Hong Kong is a former British Dependent Territory which became a Special Administrative Region of the People’s Republic of China with effect from 1 July 1997. Hong Kong continues to have high autonomy in the running of its affairs under a one country, two systems concept.
Hong Kong is a vibrant city, and a major gateway to China. This page will give you the facts about Hong Kong – from the form of government to the languages used.
Hong Kong remains a relative powerhouse in world trade and with a comparatively small population of more than 7 million, is one of the top twenty trading economies, the world’s third largest financial centre, and vies with Singapore as the largest container port by volume. Hong Kong remains the most significant gateway into Southern China.
Hong Kong is a Special Administrative Region of the People’s Republic of China. Following British rule from 1842 to 1997, China assumed sovereignty under the ‘one country, two systems’ principle. The Hong Kong Special Administrative Region’s constitutional document, the Basic Law, ensures that the current political situation will remain in effect for 50 years. The rights and freedoms of people in Hong Kong are based on the impartial rule of law and an independent judiciary.
- Head of Government: Chief Executive
- Cabinet: Executive Council
- Legislature: Legislative Council, 60 seats
- Highest Court: Court of Final Appeal
Hong Kong’s economy is characterised by free trade, low taxation and minimum government intervention. It is the world’s 12th largest trading economy, with the mainland of China as its most significant trading partner. Hong Kong is also a major service economy, with particularly strong links to mainland China and the rest of the Asia-Pacific region.
- Currency: Hong Kong dollar
- GDP: HK$1,606.2 billion (2009)
- GDP per capita: HK$229,329 (2009)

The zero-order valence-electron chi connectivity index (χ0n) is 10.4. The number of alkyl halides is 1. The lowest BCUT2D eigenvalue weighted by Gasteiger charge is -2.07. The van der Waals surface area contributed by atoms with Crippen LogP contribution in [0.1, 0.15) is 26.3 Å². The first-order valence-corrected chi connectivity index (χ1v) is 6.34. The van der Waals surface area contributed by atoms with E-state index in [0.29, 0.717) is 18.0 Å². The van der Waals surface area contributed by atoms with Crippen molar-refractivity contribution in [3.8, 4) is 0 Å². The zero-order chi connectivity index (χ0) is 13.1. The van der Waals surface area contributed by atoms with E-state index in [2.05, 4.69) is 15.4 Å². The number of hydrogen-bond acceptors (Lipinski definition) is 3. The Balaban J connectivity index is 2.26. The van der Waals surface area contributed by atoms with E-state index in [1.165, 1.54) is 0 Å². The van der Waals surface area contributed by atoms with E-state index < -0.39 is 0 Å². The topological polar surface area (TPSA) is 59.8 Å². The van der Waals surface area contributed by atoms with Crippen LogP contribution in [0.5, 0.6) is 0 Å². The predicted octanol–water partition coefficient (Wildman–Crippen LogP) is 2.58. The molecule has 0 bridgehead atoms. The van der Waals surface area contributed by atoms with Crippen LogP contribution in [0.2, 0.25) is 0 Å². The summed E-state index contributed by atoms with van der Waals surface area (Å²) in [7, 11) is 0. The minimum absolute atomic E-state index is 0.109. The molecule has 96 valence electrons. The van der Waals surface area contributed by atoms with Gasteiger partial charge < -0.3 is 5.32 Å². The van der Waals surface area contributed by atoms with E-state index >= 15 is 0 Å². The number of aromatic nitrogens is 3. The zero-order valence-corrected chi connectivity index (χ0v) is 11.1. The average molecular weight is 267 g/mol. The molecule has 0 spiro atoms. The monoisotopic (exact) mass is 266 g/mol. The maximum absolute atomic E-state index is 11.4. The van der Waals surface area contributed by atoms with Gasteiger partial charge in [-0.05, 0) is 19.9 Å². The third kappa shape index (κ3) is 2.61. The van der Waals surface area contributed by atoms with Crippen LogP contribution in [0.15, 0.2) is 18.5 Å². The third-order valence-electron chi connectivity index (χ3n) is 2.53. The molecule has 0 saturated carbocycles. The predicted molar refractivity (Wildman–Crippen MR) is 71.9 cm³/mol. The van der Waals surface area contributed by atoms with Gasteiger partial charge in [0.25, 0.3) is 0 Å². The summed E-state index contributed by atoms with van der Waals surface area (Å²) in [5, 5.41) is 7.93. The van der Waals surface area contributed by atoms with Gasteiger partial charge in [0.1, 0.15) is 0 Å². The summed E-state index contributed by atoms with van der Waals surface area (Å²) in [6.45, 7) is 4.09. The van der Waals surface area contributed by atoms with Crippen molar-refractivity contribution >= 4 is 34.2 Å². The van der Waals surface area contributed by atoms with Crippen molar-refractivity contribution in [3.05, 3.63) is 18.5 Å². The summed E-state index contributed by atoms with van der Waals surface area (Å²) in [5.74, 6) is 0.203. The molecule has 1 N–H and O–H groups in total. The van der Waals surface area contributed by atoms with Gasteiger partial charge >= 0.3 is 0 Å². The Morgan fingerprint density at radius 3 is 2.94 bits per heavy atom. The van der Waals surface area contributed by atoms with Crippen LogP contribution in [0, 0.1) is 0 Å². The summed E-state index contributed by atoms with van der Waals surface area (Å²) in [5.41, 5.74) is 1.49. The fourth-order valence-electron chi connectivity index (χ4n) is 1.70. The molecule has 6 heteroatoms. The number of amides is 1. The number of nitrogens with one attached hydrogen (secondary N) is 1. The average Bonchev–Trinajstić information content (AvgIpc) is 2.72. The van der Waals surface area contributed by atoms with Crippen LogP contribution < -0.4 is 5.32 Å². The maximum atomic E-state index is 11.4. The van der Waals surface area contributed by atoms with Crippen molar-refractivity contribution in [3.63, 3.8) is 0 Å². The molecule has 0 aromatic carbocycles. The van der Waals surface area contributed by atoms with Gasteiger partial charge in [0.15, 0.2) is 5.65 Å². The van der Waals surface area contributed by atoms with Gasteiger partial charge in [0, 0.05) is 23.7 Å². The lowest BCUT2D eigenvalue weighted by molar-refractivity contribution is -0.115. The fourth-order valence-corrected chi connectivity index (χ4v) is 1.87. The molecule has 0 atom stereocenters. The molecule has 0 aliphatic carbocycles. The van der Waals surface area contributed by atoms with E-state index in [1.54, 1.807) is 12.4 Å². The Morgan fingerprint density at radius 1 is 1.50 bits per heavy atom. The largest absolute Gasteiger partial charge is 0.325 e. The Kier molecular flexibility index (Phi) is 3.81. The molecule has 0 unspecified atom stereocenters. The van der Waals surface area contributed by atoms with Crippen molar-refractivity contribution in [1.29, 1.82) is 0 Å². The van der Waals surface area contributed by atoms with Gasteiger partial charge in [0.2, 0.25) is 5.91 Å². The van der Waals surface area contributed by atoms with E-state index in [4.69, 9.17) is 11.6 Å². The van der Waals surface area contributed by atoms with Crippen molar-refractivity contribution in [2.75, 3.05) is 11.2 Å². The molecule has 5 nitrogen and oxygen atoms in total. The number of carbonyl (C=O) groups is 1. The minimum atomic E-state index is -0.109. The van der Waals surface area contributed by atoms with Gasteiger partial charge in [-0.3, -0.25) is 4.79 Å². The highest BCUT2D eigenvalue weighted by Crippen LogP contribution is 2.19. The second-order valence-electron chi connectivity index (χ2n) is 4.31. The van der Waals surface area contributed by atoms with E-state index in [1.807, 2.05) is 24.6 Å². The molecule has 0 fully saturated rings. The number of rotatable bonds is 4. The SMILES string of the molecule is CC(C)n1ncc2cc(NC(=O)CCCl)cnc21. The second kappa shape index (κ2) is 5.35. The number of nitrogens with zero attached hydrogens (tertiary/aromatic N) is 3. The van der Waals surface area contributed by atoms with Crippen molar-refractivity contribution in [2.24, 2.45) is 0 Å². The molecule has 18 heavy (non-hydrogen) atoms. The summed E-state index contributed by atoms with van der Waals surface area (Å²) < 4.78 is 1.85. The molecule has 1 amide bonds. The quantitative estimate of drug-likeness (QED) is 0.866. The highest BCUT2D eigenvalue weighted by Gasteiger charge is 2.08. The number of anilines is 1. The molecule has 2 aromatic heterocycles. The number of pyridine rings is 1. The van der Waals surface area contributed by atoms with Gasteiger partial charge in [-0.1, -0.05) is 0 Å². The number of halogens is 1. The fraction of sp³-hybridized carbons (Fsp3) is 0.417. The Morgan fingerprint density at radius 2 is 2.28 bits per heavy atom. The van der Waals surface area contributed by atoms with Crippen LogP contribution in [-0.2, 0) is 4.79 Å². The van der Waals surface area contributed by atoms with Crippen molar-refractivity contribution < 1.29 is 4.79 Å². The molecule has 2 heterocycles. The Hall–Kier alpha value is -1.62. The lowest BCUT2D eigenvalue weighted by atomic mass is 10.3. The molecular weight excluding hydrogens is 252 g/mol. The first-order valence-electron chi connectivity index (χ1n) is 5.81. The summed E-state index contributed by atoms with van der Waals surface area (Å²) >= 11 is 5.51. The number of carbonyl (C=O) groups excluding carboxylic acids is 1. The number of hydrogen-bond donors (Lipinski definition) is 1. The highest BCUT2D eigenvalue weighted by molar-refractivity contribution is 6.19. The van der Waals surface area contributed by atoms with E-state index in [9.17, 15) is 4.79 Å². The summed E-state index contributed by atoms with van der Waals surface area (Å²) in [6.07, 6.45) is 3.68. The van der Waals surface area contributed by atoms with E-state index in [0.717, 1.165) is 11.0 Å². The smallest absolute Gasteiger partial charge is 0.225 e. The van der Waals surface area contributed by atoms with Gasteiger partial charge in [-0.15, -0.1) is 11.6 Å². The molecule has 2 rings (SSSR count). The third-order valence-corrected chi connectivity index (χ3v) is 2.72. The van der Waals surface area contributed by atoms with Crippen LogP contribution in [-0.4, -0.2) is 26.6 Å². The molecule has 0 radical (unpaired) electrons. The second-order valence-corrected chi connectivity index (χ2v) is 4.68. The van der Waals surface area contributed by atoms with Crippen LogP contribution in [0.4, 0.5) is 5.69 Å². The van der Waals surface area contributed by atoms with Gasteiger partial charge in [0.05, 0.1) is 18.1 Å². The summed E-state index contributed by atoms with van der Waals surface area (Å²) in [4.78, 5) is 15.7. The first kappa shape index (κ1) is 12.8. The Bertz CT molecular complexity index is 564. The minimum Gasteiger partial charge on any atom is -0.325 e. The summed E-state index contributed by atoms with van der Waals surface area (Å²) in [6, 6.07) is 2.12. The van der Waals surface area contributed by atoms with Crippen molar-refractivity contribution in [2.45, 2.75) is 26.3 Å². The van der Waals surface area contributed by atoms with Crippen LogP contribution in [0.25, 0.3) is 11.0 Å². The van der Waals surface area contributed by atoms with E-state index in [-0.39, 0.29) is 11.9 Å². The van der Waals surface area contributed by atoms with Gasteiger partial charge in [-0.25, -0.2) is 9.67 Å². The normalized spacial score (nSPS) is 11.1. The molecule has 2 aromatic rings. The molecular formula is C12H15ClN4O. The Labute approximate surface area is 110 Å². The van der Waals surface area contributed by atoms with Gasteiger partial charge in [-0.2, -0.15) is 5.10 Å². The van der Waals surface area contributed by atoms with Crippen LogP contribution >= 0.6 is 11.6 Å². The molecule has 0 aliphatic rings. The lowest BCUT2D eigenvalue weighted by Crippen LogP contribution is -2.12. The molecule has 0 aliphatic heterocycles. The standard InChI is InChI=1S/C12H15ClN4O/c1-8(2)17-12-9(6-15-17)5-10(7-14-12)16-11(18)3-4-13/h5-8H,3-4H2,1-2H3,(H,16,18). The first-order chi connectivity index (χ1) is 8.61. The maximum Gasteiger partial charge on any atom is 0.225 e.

- Real GDP growth: -2.7% (2009)
- Labour force: 3.70 million (2009)
Hong Kong provides two types of public holidays: statutory and general holidays. Statutory holidays are mandated under the Employment Ordinance and must be provided to all employees. General holidays include every Sunday, all statutory holidays and an additional 5 holidays.
- Working week: Monday to Saturday
- Statutory holidays: 12
- General holidays: 17 (including the 12 statutory holidays)
At the south-eastern tip of China, Hong Kong covers Hong Kong Island, Lantau Island, the Kowloon Peninsula and the New Territories, including 262 outlying islands. Between Hong Kong Island and the Kowloon Peninsula lies Victoria Harbour, one of the world’s most renowned deep-water harbours.
- Total area: 1,104 square kilometres
- Land developed: less than 25%
- Country parks and nature reserves: 40%
Hong Kong’s climate is sub-tropical, with temperatures dropping below 10 degrees Celsius in winter and exceeding 31 degrees Celsius in summer. It is warm, sunny and dry in autumn, cool and dry in winter, and hot, humid and rainy from spring to summer.
- Average annual rainfall: 2,182.3 mm
- Wettest month: September
- Driest month: January
- Winter: January-March
- Summer: July-September
Hong Kong’s population was approximately 7.00 million in 2009. People of Chinese descent comprise the vast majority of the population, with foreign nationals comprising 5%.